Factory And Auto Towns Shift Gears

Betty Esper i i

Betty Esper spent 36 years working at U.S. Steel's Homestead Works. The mill closed in the 1980s. A few years later, Esper began her second career as Homestead's mayor. David Greene/NPR hide caption

itoggle caption David Greene/NPR
Betty Esper

Betty Esper spent 36 years working at U.S. Steel's Homestead Works. The mill closed in the 1980s. A few years later, Esper began her second career as Homestead's mayor.

David Greene/NPR

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U.S. Steel's mill i i

U.S. Steel's massive mill in the Pittsburgh suburb of Homestead closed in the 1980s. The land is now occupied by a business complex and mall. David Greene/NPR hide caption

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U.S. Steel's mill

U.S. Steel's massive mill in the Pittsburgh suburb of Homestead closed in the 1980s. The land is now occupied by a business complex and mall.

David Greene/NPR
Jean Matheny i i

Jean Matheny is acting mayor of Moraine, Ohio, a suburb of Dayton. She's standing in front of a GM SUV assembly plant that was closed permanently last year. David Greene/NPR hide caption

itoggle caption David Greene/NPR
Jean Matheny

Jean Matheny is acting mayor of Moraine, Ohio, a suburb of Dayton. She's standing in front of a GM SUV assembly plant that was closed permanently last year.

David Greene/NPR
Moraine, Ohio i i

The town of Moraine, Ohio, just south of Dayton, lost its GM truck assembly plant last year. Like other communities in Michigan, Ohio and elsewhere, Moraine is looking for new industries — and a new identity David Greene/NPR hide caption

itoggle caption David Greene/NPR
Moraine, Ohio

The town of Moraine, Ohio, just south of Dayton, lost its GM truck assembly plant last year. Like other communities in Michigan, Ohio and elsewhere, Moraine is looking for new industries — and a new identity

David Greene/NPR

Some of the hardest-hit communities in this recession are the towns and cities that have lost jobs in the automobile industry — or worse, saw an entire auto plant close.

It's a predicament the steel towns around Pittsburgh know well. They had to search for new identities after the steel industry buckled in the 1980s.

During a recent visit to the Steel City, I sought out some of the people who brought Pittsburgh through its hardest times to see if there were any lessons to learn.

From Industrial Mill To Waterfront Shopping

In the Pittsburgh suburb of Homestead, I found longtime Mayor Betty Esper. She spent three decades working in U.S. Steel's massive Homestead Works, a sprawling mill across the Monongahela River from Pittsburgh that shut down in 1986. She was elected mayor several years after the mill closed.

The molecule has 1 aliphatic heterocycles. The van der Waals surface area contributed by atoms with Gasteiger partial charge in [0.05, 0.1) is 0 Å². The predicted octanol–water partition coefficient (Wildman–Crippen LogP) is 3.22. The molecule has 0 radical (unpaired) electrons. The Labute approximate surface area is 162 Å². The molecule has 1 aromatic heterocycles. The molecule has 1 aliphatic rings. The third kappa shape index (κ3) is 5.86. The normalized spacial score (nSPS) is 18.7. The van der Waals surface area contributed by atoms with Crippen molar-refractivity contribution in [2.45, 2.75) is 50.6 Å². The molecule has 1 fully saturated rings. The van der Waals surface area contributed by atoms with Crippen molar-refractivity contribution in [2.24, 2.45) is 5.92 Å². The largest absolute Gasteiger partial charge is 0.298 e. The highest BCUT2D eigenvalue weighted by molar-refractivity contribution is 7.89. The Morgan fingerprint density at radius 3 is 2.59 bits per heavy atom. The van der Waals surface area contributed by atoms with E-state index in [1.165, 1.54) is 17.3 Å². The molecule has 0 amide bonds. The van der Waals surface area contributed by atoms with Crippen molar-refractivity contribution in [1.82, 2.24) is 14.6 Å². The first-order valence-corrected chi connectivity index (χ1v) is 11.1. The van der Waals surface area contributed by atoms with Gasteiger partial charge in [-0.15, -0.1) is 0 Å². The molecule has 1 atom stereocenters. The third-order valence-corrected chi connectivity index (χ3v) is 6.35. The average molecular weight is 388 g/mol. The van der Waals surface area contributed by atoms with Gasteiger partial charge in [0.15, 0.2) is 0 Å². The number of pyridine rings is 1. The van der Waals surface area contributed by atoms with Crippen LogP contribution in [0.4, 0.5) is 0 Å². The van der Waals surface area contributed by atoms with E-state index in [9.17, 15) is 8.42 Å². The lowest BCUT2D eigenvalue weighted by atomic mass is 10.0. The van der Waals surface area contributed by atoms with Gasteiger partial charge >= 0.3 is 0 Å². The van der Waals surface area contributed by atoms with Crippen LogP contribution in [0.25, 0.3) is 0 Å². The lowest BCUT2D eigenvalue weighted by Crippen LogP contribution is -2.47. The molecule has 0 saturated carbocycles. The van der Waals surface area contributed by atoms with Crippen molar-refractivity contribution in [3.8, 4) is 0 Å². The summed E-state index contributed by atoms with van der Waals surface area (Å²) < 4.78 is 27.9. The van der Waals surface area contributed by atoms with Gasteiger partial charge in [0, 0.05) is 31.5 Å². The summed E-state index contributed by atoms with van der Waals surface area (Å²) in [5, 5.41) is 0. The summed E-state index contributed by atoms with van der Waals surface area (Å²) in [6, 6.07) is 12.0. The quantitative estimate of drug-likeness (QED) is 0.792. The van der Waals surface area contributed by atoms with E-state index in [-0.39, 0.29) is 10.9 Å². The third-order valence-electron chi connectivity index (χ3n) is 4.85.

Esper says her community lost tax revenue during those years with so many people out of work. The town had to slash its budget and cut services.

Over time, Homestead recovered. The key, Esper said, was redeveloping the site of the old mill. It's now a sprawling waterfront shopping and business complex. And the money generated from the property is fueling Homestead's economy — and helping the town weather the current recession.

Esper looks to communities in the Midwest that are losing car manufacturing jobs, or seeing plants close. She says she knows how they're feeling.

"Right now, they're in a dark tunnel. All they see is darkness as far as I can see," she says. "Until the waterfront opened up, then we came to the end of the tunnel and we saw some brightness. I can't tell them how long that tunnel is."

After driving from Pittsburgh west to Dayton, Ohio, I found someone in that very tunnel.

When GM Leaves Town

Jean Matheny is the acting mayor of a small suburb of Dayton. In December, she says, the city of Moraine — and the Dayton region — lost some of its identity when General Motors shut down its Moraine truck assembly plant.

"You're just going to have to part yourself away from being GM, Moraine," Matheny says. "We'll just have to be Moraine with no GM with it. And it's just going to take time to build that up. It's something that's not going to happen overnight."

No two towns or cities are identical. But maybe history has a way of repeating itself. And Matheny is dealing with many of the struggles Esper spoke about back in Homestead. What to do with a vacant factory property? How to make up for lost tax revenues, with so many local people unemployed?

Anticipating that loss in tax dollars this year, the town has made budget cuts across the board. That includes much of the funding for this summer's heritage festival.

"We will survive," Matheny says. "We're a strong little city. I don't look for us to go anywhere, but stay right here and get back on the map."

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